To maximise efficiency and carbon dioxide emissions savings waste to energy plants in the UK need to make use of their heat potential, according to Nick Dawber, managing director of Energos.

Speaking at the recently held Waste to Energy City Summit, Dawber argued that waste to energy facilities should exist within the heart of industrial and residential communities to utilise the heat value of the waste.

The Summit brought together technology developers and waste management companies with the city?s financial community and policy makers to identify emerging investment and development opportunities in gasification and pyrolysis for municipal and industrial waste.

“To achieve higher levels of efficiency we need to sell heat – either directly as steam to industrial customers to displace existing fossil fuel supplies – or as combined heat and power (CHP),” explained Dawber.

“When the ratio of energy used is two parts heat to one part electricity, facilities will achieve up to 50% efficiency, which rises to as much as 85 % if you utilise the full heat potential,” he added.

According to Dawber it is necessary to develop smaller waste to energy facilities to capitalise on heat potential since there are more sites available for such facilities, which can be located close to the potential demand for heat and are appropriately sized to satisfy that heat requirement.

He also claimed that there will be higher public acceptance for ‘community sized’ facilities.

Smaller plants minimise traffic to the site and can sit alongsiderecycling

facilities to provide a local solution for local non-recyclable waste while delivering a renewable supply of low carbon, low cost energy, he argued
Dawber called on the government to accelerate the development of district heat networks, as demanded under the EU Energy Efficiency Directive, to avoid valuable heat resources being wasted.

He stated that a large 400,000 tonnes per annum waste to energy plant, producing around 32 MW of electricity, would have a surplus of around 70 MW of heat that is normally lost to the atmosphere because there are very few industrial facilities that have sufficient CHP demands for large scale facilities.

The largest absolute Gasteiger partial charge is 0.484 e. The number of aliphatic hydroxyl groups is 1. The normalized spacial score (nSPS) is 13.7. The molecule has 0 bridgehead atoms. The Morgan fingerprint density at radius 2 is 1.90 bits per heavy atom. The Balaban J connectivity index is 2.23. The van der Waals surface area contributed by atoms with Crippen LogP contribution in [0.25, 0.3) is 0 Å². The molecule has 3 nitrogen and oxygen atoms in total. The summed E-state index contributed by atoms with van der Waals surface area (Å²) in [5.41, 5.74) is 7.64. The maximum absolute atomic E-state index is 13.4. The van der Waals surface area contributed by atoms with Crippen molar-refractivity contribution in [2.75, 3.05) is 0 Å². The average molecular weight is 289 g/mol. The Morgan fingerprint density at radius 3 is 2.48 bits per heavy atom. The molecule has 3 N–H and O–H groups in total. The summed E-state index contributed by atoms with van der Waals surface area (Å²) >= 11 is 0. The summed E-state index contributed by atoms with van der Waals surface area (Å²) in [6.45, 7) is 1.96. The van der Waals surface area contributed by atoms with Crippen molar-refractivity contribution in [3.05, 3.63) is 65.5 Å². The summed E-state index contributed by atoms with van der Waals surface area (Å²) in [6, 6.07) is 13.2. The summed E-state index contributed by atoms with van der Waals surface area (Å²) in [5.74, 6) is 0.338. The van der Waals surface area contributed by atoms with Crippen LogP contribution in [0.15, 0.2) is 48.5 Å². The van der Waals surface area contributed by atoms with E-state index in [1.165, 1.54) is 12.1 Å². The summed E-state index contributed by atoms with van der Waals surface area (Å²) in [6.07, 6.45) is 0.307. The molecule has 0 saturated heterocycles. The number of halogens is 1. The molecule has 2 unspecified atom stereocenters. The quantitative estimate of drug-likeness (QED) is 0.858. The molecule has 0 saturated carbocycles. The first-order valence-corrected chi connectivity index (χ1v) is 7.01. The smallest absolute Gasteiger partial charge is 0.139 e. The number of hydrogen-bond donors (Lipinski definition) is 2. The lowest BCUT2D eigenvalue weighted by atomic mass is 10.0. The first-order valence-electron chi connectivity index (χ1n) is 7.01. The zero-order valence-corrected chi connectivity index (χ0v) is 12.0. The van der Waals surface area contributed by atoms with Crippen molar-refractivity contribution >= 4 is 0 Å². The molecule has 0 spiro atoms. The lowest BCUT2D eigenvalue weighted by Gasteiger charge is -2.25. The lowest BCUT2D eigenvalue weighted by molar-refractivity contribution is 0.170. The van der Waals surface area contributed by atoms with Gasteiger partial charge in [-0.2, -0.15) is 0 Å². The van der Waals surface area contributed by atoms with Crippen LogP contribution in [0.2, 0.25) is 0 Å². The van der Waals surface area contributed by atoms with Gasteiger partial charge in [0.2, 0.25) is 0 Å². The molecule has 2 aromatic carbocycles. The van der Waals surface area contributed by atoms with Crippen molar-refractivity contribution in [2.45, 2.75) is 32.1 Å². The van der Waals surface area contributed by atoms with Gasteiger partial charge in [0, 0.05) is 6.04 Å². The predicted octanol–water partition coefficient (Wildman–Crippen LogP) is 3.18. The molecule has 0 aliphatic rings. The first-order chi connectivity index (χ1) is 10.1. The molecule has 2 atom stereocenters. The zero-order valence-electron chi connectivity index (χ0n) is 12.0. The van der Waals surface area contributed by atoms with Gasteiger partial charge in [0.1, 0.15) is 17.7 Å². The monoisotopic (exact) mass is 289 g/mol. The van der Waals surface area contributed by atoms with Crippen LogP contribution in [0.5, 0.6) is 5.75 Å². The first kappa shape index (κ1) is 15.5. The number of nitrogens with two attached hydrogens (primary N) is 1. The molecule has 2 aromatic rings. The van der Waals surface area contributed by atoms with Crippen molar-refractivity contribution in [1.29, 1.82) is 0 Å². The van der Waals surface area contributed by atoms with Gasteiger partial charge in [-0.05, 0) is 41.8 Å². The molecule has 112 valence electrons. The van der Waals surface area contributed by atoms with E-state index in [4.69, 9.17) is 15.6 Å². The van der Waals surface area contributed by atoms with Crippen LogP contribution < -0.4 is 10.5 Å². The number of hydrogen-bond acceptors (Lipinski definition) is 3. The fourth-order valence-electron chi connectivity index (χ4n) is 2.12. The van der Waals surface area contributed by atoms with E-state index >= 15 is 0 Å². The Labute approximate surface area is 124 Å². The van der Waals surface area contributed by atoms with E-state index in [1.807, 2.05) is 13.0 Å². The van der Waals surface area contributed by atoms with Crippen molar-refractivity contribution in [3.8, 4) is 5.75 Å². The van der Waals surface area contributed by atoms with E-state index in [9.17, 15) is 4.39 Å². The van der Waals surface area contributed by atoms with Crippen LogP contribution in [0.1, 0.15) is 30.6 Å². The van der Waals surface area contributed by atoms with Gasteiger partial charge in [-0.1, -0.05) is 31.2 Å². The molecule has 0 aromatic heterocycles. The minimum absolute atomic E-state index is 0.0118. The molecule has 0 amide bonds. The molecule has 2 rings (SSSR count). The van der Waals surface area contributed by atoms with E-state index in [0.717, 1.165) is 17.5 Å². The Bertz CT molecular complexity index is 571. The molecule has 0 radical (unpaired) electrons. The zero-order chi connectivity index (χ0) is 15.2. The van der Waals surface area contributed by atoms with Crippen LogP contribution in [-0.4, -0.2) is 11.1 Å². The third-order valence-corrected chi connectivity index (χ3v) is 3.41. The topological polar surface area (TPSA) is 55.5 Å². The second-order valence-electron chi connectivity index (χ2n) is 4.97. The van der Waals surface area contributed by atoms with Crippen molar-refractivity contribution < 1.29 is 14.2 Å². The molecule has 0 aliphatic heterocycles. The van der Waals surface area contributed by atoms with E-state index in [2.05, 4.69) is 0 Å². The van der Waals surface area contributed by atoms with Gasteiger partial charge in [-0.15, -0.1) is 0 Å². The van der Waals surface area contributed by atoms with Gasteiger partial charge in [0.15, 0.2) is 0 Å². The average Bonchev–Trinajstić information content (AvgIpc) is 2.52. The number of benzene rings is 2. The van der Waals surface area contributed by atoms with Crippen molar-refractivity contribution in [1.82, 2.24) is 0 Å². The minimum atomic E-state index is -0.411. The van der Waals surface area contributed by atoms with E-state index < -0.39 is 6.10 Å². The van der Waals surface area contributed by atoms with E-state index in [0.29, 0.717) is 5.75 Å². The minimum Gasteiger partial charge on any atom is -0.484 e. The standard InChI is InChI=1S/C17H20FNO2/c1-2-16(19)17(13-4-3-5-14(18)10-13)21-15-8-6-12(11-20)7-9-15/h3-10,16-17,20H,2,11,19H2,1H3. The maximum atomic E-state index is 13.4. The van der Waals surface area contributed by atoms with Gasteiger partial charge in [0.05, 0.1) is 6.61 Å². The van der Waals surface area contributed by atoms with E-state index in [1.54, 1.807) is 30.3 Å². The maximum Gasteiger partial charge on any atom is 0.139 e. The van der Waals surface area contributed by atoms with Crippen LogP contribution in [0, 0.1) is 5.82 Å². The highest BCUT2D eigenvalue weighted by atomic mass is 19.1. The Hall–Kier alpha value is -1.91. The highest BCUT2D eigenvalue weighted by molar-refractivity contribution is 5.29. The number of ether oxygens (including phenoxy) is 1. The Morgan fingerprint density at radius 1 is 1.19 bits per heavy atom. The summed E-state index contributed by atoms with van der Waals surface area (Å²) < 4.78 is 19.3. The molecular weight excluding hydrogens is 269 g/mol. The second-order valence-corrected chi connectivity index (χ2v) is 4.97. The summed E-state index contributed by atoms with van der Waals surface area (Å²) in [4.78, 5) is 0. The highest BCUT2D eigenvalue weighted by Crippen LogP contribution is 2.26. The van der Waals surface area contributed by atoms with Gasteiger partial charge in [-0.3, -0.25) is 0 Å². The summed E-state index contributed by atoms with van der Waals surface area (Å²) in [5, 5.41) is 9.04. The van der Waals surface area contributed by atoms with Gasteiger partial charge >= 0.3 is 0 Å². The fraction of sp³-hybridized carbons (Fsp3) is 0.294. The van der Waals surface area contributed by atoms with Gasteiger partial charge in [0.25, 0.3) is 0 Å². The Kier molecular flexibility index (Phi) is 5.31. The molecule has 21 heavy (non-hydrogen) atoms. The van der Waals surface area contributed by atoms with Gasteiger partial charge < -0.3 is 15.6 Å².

Dawber cited small scale facilities such as Energos? plants in Norway and its UK sites, scheduled to open in 2014 that can supply usable amounts of energy (up to 20MW of heat) to local customers.

Apart from the efficiency benefits, such plants also qualify as a ‘recovery’ plant under the EU Waste Framework Directive and stand to benefit from the UK’s Renewable Heat Obligation.

The plant room Energos’ Sarpsborg waste gasification facility

Small scale waste gasification process

Warrington based Energos has developed a small scale waste gasification process that converts residual, non-recyclable waste into a gas by using the heat of partial combustion to free hydrogen and carbon in the waste.

Residual waste is fed into the gasification chamber, where it is converted into a syngas. This syngas is then transferred to a secondary oxidation chamber where it is mixed with air and recycled flue gas under tightly controlled conditions that ensures complete and efficient combustion resulting in reduced emissions in the flue gases.

Since 2002, Energos’ Forus advanced thermal processing facility in Stavanger, Norway, has supplied electricity to the local grid and hot water to a district heating system for an adjacent industrial and commercial estate.

The 40,000 tonnes per annum plant exists at the heart of the community, handling municipal and commercial waste and complementing local recycling facilities.

Energos? newest gasification facility is at Borregaard Industries, Sarpsborg, in Norway. The 78,000 tonne per annum plant is owned by Norway?s leading power supplier, Hafslund Energy Recovery AS, which appointed Energos to design, build and commission the advanced thermal conversion facility.

The 32 MWth double line plant treats non-recyclable commercial and industrial waste and produces 256 GWh/a of high grade steam to displace approximately 22,000 tonnes of heavy fuel oil per annum.

Waste Gasification, AD and MBT Facility Planned for Milton Keynes

01 November 2012

Waste and recycling company AmeyCespa has been named as the preferred bidder to design, build and operate a facility that will feature MBT and anaerobic digestion as well as waste gasification technology from Energos to treat around 90,000 tonnes of residual waste in Milton Keynes.